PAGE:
In fact, white jazz musicians have totally ignored their whole musical heritage in this country. By contrast, all the great black players from King Oliver to Charlie Parker to Ornette Coleman have been solidly in touch with that bedrock of Afro-American music called “the blues’’. Small wonrler that black writers in the sixties attacked the superficial (in a cultural tense) attitude of many whites on the scene at the time. The only exceptions I can remember to this refusal so relate to white folk music were some nice records by Jimmy Giuffre with Jim Hall and one Charlie Haden solo that quotedl Old Joe Clark. Ironically, the same white jazz community went ‘‘ga-ga” in the early 1960’s trying to incorporate South American folk music in jazz. Is seems these people would have gone to the moon for musical ideas( and I don’t mean the way Sun Ra did!) rather than look in their own backyards.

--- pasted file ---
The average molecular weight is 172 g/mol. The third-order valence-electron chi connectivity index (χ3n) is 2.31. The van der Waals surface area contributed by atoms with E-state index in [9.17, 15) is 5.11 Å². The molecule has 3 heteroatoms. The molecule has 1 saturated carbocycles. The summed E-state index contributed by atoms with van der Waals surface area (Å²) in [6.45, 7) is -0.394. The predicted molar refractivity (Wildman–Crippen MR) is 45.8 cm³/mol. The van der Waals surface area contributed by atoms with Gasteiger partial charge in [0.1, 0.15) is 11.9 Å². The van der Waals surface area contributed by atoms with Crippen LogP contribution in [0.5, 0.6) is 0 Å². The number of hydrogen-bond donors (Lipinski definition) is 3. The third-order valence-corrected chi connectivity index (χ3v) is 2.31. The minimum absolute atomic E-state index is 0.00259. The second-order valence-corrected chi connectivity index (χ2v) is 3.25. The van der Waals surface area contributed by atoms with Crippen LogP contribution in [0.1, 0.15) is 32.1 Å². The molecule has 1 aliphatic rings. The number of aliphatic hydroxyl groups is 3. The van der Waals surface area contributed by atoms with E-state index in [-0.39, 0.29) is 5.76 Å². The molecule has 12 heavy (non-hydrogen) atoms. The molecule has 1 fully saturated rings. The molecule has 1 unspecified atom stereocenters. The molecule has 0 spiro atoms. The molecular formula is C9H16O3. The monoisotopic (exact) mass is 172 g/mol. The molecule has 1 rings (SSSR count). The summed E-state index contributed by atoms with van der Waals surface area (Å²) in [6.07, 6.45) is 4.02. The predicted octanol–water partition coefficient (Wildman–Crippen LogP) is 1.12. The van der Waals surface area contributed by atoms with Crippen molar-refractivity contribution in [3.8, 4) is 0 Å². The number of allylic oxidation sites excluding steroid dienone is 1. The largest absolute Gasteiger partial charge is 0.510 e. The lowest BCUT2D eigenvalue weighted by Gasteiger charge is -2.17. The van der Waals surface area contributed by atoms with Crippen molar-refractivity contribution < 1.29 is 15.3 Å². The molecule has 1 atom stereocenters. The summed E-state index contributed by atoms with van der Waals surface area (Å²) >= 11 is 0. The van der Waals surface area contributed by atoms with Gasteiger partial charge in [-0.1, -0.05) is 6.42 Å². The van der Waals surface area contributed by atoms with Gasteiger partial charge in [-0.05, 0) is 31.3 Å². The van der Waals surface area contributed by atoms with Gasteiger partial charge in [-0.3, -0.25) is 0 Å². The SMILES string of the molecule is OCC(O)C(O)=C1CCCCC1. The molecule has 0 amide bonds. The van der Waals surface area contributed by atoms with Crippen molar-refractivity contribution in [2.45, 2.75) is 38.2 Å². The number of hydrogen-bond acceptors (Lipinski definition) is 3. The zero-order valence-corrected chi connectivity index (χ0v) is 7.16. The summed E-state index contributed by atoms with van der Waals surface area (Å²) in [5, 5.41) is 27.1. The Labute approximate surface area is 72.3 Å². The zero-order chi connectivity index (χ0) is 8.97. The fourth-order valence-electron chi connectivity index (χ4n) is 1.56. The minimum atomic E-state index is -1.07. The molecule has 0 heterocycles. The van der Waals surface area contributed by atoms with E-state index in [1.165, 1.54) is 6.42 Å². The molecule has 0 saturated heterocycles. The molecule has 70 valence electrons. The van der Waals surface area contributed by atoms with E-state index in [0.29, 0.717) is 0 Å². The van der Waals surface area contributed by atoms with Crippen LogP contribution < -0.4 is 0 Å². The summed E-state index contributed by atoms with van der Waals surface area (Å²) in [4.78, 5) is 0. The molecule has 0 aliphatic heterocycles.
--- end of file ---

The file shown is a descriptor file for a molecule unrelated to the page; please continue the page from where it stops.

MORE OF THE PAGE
As a result, she only finger-style guitar playing in the last forty or so years of jazz has been derived from the classical approach and while some of the resulting music, notably CharlieBryd’s best playing has been worthwhile, the classical approach to anything in jazz, whether an instrumental technique or a whole method of composition, has had a pretty bad track record. It is really not too useful to think of jazz as anything but a folk music and the uninteresting results of the ‘‘third stream” movement have proverl this. So, while Laurindo Almeida is certainly a wonderful guitarist, I think his playing has less so do wish jazz than for example, a folk-country player like Merle Travis.